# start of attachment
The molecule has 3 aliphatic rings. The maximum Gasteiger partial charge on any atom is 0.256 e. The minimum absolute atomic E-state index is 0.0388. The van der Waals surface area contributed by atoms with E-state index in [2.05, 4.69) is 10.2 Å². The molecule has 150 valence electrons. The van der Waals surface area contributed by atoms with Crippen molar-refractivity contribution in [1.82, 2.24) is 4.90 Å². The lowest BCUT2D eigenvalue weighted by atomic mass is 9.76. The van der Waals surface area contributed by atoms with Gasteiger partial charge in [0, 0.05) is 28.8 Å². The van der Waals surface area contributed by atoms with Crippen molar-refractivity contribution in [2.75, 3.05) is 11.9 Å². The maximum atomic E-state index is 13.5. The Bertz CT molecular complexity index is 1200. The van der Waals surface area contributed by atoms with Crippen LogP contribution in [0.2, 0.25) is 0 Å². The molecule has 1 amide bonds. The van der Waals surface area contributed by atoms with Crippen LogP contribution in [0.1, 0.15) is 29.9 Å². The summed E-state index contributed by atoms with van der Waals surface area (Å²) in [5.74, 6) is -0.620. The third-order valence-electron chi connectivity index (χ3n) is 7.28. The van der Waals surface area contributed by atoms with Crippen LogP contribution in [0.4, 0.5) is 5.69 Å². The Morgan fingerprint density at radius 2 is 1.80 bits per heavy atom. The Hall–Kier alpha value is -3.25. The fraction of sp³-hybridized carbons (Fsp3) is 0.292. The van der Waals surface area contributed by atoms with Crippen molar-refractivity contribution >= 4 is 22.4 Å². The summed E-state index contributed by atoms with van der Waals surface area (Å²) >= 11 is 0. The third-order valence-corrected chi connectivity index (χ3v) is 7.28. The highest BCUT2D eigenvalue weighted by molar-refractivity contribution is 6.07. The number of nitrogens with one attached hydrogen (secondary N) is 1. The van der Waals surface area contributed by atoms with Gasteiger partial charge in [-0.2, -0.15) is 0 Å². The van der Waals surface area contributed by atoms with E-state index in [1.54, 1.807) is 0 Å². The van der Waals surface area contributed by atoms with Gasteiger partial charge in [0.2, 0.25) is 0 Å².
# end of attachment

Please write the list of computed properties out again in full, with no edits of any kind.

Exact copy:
The molecule has 3 aliphatic rings. The maximum Gasteiger partial charge on any atom is 0.256 e. The minimum absolute atomic E-state index is 0.0388. The van der Waals surface area contributed by atoms with E-state index in [2.05, 4.69) is 10.2 Å². The molecule has 150 valence electrons. The van der Waals surface area contributed by atoms with Crippen molar-refractivity contribution in [1.82, 2.24) is 4.90 Å². The lowest BCUT2D eigenvalue weighted by atomic mass is 9.76. The van der Waals surface area contributed by atoms with Gasteiger partial charge in [0, 0.05) is 28.8 Å². The van der Waals surface area contributed by atoms with Crippen molar-refractivity contribution in [2.75, 3.05) is 11.9 Å². The maximum atomic E-state index is 13.5. The Bertz CT molecular complexity index is 1200. The van der Waals surface area contributed by atoms with Crippen LogP contribution in [0.2, 0.25) is 0 Å². The molecule has 1 amide bonds. The van der Waals surface area contributed by atoms with Crippen LogP contribution in [0.1, 0.15) is 29.9 Å². The summed E-state index contributed by atoms with van der Waals surface area (Å²) in [5.74, 6) is -0.620. The third-order valence-electron chi connectivity index (χ3n) is 7.28. The van der Waals surface area contributed by atoms with Crippen LogP contribution in [0.4, 0.5) is 5.69 Å². The Morgan fingerprint density at radius 2 is 1.80 bits per heavy atom. The Hall–Kier alpha value is -3.25. The fraction of sp³-hybridized carbons (Fsp3) is 0.292. The van der Waals surface area contributed by atoms with Crippen molar-refractivity contribution >= 4 is 22.4 Å². The summed E-state index contributed by atoms with van der Waals surface area (Å²) >= 11 is 0. The third-order valence-corrected chi connectivity index (χ3v) is 7.28. The highest BCUT2D eigenvalue weighted by molar-refractivity contribution is 6.07. The number of nitrogens with one attached hydrogen (secondary N) is 1. The van der Waals surface area contributed by atoms with Gasteiger partial charge in [-0.2, -0.15) is 0 Å². The van der Waals surface area contributed by atoms with E-state index in [1.54, 1.807) is 0 Å². The van der Waals surface area contributed by atoms with Gasteiger partial charge in [0.2, 0.25) is 0 Å².